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June 10, 1964

Margaret SOPP, Plaintiff,
Arthur E. GEHRLEIN, Chester J. Miller, Herman Nowak, Donald W. Gunter, Michael J. Kinecki, Defendants

The opinion of the court was delivered by: WILLSON

In this civil action plaintiff Margaret Sopp invokes the jurisdiction of the Court under 42 U.S.C.A. ยง 1983. The plaintiff charges the five named defendants with violation of her civil rights as protected in the statute cited in that they under color of law in their official capacities as officials of the City of Erie deprived plaintiff of her civil liberties and immunities guaranteed under the Fourteenth Amendment. The complaint is unnumbered, but divided into two parts under I and II. At the conclusion of I, it is averred as follows:

'Chester J. Miller was acting chief of police and while acting under color of law ordered and directed the arrest, detention, and physical and mental abuse of the plaintiff.

 'Herman Nowak was a sergeant of the City of Erie police force, and while acting under color of law, filed the false and fraudulent information against the plaintiff, arrested her at her place of employment, communicated the slanderous and libelous charges to Plaintiff's employer and fellow workers, forcibly and publicly removed her from her place of employment forcibly confined and detained her in the City of Erie jail incommunicado, and further abused her while so confined.

 'Donald W. Gunter was a police officer of the City of Erie police force, and, while acting under color of law, fingerprinted and photographed Plaintiff and slandered and abused her while so doing.

 'Michael J. Kinecki was the police magistrate of the City of Erie, and, while acting under color of law, without probable cause, falsely and maliciously issued the warrant for Plaintiff's arrest, mistreated and abused her when she was brought before him, and falsely and needlessly imprisoned her.

 'Arthur E. Gehrlein was acting as the official handwriting expert for the City of Erie police force, and, while acting under color of law, falsely accused Plaintiff of the crime charged against her and issued libelous statements concerning her alleged guilt.'

 Plaintiff is a mature woman and alleges that she has been happily married for many years. She is of the white race.

 On page three of the complaint under part II plaintiff recites her damages and again avers that the defendants acting in concert without just or probable cause or provocation, and under color of their authority as such law enforcement officials caused plaintiff to be slandered and among other things to be arrested, fingerprinted, and to be falsely and fraudulently accused of the most degrading sexual crime, i.e. solicitation to commit sodomy, and finally, in subheading (e) to have said charges communicated to her employer and her fellow workers causing her to lose her job, and under (f) it is said that the charges have been spread on the arrest dockets of the City of Erie and the Erie County Prison.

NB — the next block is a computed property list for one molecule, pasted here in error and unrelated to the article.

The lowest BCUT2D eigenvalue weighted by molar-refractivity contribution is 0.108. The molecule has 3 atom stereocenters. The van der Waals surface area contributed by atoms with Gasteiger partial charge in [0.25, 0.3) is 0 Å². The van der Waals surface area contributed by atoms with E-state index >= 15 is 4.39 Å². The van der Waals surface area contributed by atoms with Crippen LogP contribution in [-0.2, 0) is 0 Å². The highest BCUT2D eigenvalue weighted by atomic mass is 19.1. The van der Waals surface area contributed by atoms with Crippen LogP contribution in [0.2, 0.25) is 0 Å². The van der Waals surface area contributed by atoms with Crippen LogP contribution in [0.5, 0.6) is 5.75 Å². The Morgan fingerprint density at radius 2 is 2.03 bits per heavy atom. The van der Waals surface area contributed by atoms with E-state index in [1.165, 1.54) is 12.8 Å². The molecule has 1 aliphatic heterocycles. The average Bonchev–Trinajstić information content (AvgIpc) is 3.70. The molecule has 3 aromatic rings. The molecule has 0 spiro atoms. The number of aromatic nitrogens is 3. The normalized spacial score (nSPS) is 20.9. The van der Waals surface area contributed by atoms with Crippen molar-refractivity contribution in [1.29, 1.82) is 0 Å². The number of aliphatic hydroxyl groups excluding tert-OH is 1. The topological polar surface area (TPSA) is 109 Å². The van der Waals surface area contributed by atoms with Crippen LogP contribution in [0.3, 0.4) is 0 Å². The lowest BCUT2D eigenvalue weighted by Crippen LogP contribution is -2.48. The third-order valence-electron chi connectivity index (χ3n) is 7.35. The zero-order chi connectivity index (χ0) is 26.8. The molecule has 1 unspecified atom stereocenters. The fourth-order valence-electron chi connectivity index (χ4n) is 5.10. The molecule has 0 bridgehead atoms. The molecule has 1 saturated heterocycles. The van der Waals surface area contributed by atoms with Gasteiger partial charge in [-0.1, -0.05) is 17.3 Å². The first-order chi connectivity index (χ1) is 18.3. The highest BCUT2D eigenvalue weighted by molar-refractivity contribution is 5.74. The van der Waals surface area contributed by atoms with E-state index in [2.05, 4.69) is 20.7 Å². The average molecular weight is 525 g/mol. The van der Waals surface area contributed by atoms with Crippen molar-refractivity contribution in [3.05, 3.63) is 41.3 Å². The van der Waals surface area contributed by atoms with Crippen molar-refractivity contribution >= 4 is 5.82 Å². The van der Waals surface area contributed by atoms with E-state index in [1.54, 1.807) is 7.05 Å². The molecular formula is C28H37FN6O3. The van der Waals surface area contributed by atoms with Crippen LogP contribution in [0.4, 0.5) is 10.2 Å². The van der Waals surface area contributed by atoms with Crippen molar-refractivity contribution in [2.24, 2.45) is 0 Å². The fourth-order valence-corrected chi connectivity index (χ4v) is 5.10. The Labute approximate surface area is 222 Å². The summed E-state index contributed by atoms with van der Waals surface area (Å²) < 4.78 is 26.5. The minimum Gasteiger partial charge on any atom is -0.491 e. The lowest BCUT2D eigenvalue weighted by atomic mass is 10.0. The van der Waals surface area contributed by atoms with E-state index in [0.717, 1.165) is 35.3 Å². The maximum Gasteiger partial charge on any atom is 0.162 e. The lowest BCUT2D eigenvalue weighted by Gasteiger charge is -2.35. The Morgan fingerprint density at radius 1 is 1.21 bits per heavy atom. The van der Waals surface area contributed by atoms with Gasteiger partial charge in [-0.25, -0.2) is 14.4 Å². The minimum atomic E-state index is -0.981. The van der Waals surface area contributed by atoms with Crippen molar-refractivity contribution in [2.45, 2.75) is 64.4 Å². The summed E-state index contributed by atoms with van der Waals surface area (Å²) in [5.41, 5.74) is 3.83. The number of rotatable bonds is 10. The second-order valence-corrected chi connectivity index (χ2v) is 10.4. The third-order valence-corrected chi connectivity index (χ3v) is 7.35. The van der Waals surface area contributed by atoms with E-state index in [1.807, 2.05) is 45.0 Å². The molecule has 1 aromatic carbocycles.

Defendant Michael J. Kinecki has filed a timely motion to dismiss the complaint. He also joins the other defendants in a Motion for Summary Judgment under Rule 56(b) and (c) of the Rules of Civil Procedure. Depositions in support of the motions have been filed, as well as an affidavit from each defendant. Mrs. Sopp's counteraffidavit attached to her counsel's brief also has been duly considered. Counsel have been heard orally on the motions. At the argument it was conceded as appears in the complaint that there is no diversity of citizenship, and that this complaint must stand or fall on the allegations invoked as coming within the purview of the Civil Rights Act. On behalf of the police magistrate Michael J. Kinecki, who issued the warrant on which plaintiff was arrested, counsel contend that there are allegations of fact in the complaint which would justify the conclusion that the defendant Kinecki acted without probable cause. Hi is charged with falsely and maliciously issuing the warrant for plaintiff's arrest, and with mistreating and abusing the plaintiff, yet there is nothing pleaded except conclusions, says counsel; and this Court agrees. As to the other defendants, counsel says the affidavits and depositions also indicate that there is no genuine issue as to any material fact in this case. It is to be observed first that the allegations are not precise with respect to factual averments. An inspection of the complaint shows that it is averred that Chester J. Miller, the Chief of Police, ordered and directed the arrest, detention, and physical and mental abuse of the plaintiff, but there is no allegation as to exactly what he did in the way of physical or mental abuse, or in what respect he acted under color of law. The same can be said as to the remaining allegations in the complaint relating to the other officers. It is charged for instance that Arthur E. Gehrlein, who was acting as the official handwriting expert for the City of Erie police force, and while acting under color of law, falsely accused plaintiff of the crime charged against her and issued libelous statements concerning her alleged guilt without particularly indicating exactly what Gehrlein did with respect to causing plaintiff's arrest.